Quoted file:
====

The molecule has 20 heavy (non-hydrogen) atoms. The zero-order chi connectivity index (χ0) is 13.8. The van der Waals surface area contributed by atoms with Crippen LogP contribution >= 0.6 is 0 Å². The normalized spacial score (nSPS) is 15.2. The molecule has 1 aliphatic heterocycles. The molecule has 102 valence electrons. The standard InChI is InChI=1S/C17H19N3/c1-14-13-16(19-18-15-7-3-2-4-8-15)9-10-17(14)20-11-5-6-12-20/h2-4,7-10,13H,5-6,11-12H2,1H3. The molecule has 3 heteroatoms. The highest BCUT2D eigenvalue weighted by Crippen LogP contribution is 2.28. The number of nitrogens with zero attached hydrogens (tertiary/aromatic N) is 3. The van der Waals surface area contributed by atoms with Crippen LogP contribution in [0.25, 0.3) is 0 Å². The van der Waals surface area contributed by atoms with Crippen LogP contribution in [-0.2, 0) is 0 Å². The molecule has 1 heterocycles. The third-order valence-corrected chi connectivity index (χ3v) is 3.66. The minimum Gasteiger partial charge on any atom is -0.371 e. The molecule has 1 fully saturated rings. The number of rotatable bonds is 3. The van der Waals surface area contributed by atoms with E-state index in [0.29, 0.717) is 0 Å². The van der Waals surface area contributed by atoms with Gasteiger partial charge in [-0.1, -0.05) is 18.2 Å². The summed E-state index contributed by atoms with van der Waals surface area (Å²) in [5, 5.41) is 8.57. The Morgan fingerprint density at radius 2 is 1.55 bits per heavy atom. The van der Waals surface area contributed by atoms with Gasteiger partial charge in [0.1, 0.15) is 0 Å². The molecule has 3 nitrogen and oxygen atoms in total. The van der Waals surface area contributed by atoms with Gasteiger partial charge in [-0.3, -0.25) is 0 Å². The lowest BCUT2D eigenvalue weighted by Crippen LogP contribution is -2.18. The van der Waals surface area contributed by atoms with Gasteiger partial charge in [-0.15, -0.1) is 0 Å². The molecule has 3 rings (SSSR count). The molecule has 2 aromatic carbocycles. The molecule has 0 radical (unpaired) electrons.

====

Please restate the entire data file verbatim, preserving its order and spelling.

The molecule has 20 heavy (non-hydrogen) atoms. The zero-order chi connectivity index (χ0) is 13.8. The van der Waals surface area contributed by atoms with Crippen LogP contribution >= 0.6 is 0 Å². The normalized spacial score (nSPS) is 15.2. The molecule has 1 aliphatic heterocycles. The molecule has 102 valence electrons. The standard InChI is InChI=1S/C17H19N3/c1-14-13-16(19-18-15-7-3-2-4-8-15)9-10-17(14)20-11-5-6-12-20/h2-4,7-10,13H,5-6,11-12H2,1H3. The molecule has 3 heteroatoms. The highest BCUT2D eigenvalue weighted by Crippen LogP contribution is 2.28. The number of nitrogens with zero attached hydrogens (tertiary/aromatic N) is 3. The van der Waals surface area contributed by atoms with Crippen LogP contribution in [0.25, 0.3) is 0 Å². The van der Waals surface area contributed by atoms with Crippen LogP contribution in [-0.2, 0) is 0 Å². The molecule has 1 heterocycles. The third-order valence-corrected chi connectivity index (χ3v) is 3.66. The minimum Gasteiger partial charge on any atom is -0.371 e. The molecule has 1 fully saturated rings. The number of rotatable bonds is 3. The van der Waals surface area contributed by atoms with E-state index in [0.29, 0.717) is 0 Å². The van der Waals surface area contributed by atoms with Gasteiger partial charge in [-0.1, -0.05) is 18.2 Å². The summed E-state index contributed by atoms with van der Waals surface area (Å²) in [5, 5.41) is 8.57. The Morgan fingerprint density at radius 2 is 1.55 bits per heavy atom. The van der Waals surface area contributed by atoms with Gasteiger partial charge in [0.1, 0.15) is 0 Å². The molecule has 3 nitrogen and oxygen atoms in total. The van der Waals surface area contributed by atoms with Gasteiger partial charge in [-0.3, -0.25) is 0 Å². The lowest BCUT2D eigenvalue weighted by Crippen LogP contribution is -2.18. The van der Waals surface area contributed by atoms with Gasteiger partial charge in [-0.15, -0.1) is 0 Å². The molecule has 3 rings (SSSR count). The molecule has 2 aromatic carbocycles. The molecule has 0 radical (unpaired) electrons.